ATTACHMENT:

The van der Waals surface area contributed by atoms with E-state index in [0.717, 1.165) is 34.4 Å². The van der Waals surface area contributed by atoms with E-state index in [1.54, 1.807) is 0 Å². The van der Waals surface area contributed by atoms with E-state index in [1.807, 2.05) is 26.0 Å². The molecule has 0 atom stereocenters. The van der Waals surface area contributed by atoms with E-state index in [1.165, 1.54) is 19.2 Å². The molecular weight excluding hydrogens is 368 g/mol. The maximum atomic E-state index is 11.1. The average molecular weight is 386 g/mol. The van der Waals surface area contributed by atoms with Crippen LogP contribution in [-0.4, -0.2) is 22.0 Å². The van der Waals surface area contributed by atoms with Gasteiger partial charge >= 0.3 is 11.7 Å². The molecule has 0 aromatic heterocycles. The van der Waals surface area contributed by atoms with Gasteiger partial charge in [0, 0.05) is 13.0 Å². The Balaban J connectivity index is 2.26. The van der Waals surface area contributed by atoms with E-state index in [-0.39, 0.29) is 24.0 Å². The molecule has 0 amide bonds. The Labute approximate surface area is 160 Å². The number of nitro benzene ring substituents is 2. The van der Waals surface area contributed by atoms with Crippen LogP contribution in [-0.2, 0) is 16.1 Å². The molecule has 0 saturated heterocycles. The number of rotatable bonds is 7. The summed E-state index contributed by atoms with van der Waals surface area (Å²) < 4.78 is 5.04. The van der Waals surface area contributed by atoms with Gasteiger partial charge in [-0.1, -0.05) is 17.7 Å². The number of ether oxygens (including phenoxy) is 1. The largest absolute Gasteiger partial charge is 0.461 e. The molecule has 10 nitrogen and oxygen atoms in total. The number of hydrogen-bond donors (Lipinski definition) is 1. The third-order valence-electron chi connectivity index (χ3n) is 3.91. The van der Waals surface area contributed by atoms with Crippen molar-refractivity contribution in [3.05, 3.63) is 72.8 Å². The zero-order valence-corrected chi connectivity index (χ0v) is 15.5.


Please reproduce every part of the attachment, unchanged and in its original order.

The van der Waals surface area contributed by atoms with E-state index in [0.717, 1.165) is 34.4 Å². The van der Waals surface area contributed by atoms with E-state index in [1.54, 1.807) is 0 Å². The van der Waals surface area contributed by atoms with E-state index in [1.807, 2.05) is 26.0 Å². The molecule has 0 atom stereocenters. The van der Waals surface area contributed by atoms with E-state index in [1.165, 1.54) is 19.2 Å². The molecular weight excluding hydrogens is 368 g/mol. The maximum atomic E-state index is 11.1. The average molecular weight is 386 g/mol. The van der Waals surface area contributed by atoms with Crippen LogP contribution in [-0.4, -0.2) is 22.0 Å². The van der Waals surface area contributed by atoms with Gasteiger partial charge >= 0.3 is 11.7 Å². The molecule has 0 aromatic heterocycles. The van der Waals surface area contributed by atoms with Gasteiger partial charge in [0, 0.05) is 13.0 Å². The Balaban J connectivity index is 2.26. The van der Waals surface area contributed by atoms with E-state index in [-0.39, 0.29) is 24.0 Å². The molecule has 0 amide bonds. The Labute approximate surface area is 160 Å². The number of nitro benzene ring substituents is 2. The van der Waals surface area contributed by atoms with Crippen LogP contribution in [-0.2, 0) is 16.1 Å². The molecule has 0 saturated heterocycles. The number of rotatable bonds is 7. The summed E-state index contributed by atoms with van der Waals surface area (Å²) < 4.78 is 5.04. The van der Waals surface area contributed by atoms with Gasteiger partial charge in [-0.1, -0.05) is 17.7 Å². The number of ether oxygens (including phenoxy) is 1. The largest absolute Gasteiger partial charge is 0.461 e. The molecule has 10 nitrogen and oxygen atoms in total. The number of hydrogen-bond donors (Lipinski definition) is 1. The third-order valence-electron chi connectivity index (χ3n) is 3.91. The van der Waals surface area contributed by atoms with Crippen molar-refractivity contribution in [3.05, 3.63) is 72.8 Å². The zero-order valence-corrected chi connectivity index (χ0v) is 15.5.